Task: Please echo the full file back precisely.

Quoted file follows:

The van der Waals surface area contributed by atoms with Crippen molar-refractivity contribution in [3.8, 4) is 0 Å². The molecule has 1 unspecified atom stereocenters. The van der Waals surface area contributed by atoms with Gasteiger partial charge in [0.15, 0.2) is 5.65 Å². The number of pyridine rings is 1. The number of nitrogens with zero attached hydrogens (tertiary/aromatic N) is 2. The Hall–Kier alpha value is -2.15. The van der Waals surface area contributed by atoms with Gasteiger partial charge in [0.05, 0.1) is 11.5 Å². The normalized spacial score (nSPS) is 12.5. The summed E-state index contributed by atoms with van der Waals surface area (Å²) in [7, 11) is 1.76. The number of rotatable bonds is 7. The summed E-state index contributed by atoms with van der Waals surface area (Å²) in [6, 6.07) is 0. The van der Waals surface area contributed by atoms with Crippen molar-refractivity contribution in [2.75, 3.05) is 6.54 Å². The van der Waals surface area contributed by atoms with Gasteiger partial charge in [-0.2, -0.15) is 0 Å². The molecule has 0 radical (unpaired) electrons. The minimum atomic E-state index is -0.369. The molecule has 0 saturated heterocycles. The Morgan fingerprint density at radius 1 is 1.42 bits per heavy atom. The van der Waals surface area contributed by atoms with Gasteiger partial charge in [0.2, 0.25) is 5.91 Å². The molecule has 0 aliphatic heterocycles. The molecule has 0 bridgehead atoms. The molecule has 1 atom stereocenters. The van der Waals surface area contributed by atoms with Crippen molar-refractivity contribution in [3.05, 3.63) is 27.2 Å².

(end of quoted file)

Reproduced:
The van der Waals surface area contributed by atoms with Crippen molar-refractivity contribution in [3.8, 4) is 0 Å². The molecule has 1 unspecified atom stereocenters. The van der Waals surface area contributed by atoms with Gasteiger partial charge in [0.15, 0.2) is 5.65 Å². The number of pyridine rings is 1. The number of nitrogens with zero attached hydrogens (tertiary/aromatic N) is 2. The Hall–Kier alpha value is -2.15. The van der Waals surface area contributed by atoms with Gasteiger partial charge in [0.05, 0.1) is 11.5 Å². The normalized spacial score (nSPS) is 12.5. The summed E-state index contributed by atoms with van der Waals surface area (Å²) in [7, 11) is 1.76. The number of rotatable bonds is 7. The summed E-state index contributed by atoms with van der Waals surface area (Å²) in [6, 6.07) is 0. The van der Waals surface area contributed by atoms with Crippen molar-refractivity contribution in [2.75, 3.05) is 6.54 Å². The van der Waals surface area contributed by atoms with Gasteiger partial charge in [-0.2, -0.15) is 0 Å². The molecule has 0 radical (unpaired) electrons. The minimum atomic E-state index is -0.369. The molecule has 0 saturated heterocycles. The Morgan fingerprint density at radius 1 is 1.42 bits per heavy atom. The van der Waals surface area contributed by atoms with Gasteiger partial charge in [0.2, 0.25) is 5.91 Å². The molecule has 0 aliphatic heterocycles. The molecule has 0 bridgehead atoms. The molecule has 1 atom stereocenters. The van der Waals surface area contributed by atoms with Crippen molar-refractivity contribution in [3.05, 3.63) is 27.2 Å².